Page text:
I pay my taxes. Am I smart or a schmuck?


CTU President Karen Lewis with The Girl Talk host Erika Wozniak (left) and Joanna Klonsky. Not shown is co-host Jen Sebella. Photo: Fred Klonsky

A large crowd packed The Hideout last night for The Girl Talk. I expected a crowd since Erika and Jen’s guest was going to be CTU President Karen Lewis. We got there early to make sure we got some seats.

Since CTU members just voted to give the union leadership strike authorization, a yes vote that included all but less than 5% of those voting, her appearance at this north side bar attracted the media.

The conversation went from the serious political stuff to questions about what Karen binge watches and which celebrities she has a thing for. She named three and she shot a smile to her husband, Coach John, who was sitting in the second row.

One of the serious notes:

“Look,” Lewis said at one point. “I don’t have a problem paying taxes. That’s how a community pays for schools and roads and the stuff we all need.”

I couldn’t help thinking back to Donald Trump in the debate the night before. When Hillary Clinton suggested that Trump was hiding his tax returns because the self-proclaimed billionaire pays nothing in federal income taxes, he interrupted her to say it was because he was smart.

He’s smart and we’re schmucks?

Whether Donald Trump is smart or not is not for me to know. But he’s rich and pays no taxes because his daddy left him a lot of money and the tax system is rigged in favor of the people and the corporations run by folks in his class.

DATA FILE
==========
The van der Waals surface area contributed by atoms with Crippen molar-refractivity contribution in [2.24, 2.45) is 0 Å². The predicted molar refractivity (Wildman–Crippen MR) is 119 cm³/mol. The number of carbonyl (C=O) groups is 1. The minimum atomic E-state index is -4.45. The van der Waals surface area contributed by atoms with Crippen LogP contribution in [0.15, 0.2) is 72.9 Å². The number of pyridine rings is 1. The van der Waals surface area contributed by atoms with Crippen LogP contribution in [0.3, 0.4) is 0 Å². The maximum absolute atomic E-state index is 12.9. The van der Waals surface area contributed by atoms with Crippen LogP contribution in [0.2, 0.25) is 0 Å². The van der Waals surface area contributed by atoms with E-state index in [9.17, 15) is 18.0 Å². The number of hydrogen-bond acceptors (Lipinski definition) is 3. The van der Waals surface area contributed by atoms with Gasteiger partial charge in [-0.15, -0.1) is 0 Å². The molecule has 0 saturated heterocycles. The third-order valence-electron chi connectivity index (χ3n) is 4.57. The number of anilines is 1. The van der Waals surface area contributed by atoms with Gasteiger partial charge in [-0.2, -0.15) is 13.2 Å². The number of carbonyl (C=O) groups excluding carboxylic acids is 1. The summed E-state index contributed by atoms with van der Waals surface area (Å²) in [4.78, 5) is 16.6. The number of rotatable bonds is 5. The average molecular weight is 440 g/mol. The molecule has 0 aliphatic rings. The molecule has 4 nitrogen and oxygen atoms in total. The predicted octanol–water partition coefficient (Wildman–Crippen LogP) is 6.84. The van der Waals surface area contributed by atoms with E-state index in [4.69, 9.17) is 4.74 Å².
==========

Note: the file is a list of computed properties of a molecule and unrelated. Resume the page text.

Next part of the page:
Aside from Trump’s personal income tax, let’s look at what corporations pay.

According to the Economic Policy Institute:

  • Corporate profits are way up, and corporate taxes are way down. In 1952, corporate profits were 5.5 percent of the economy, and corporate taxes were 5.9 percent. Today, corporate profits are 8.5 percent of the economy, and corporate taxes are just 1.9 percent of GDP.
  • Corporations used to contribute $1 out of every $3 in federal revenue. Today, despite very high corporate profitability, it is $1 out of every $9.
  • Many corporations pay an effective tax rate that is one-half (or less) of the official 35 percent tax rate.
  • As of 2015, U.S. corporations had $2.4 trillion in untaxed profits offshore. Another study, looking at S&P 500 companies, found they held $2.1 trillion as of 2014. This roughly five-fold increase from $434 billion in 2005 stems largely from anticipation of a tax holiday.

Trump may think he’s smart because in a rigged system he can get away without paying his share. But in a system rigged in favor of the rich, even a dumb-ass can hire tax lawyers.


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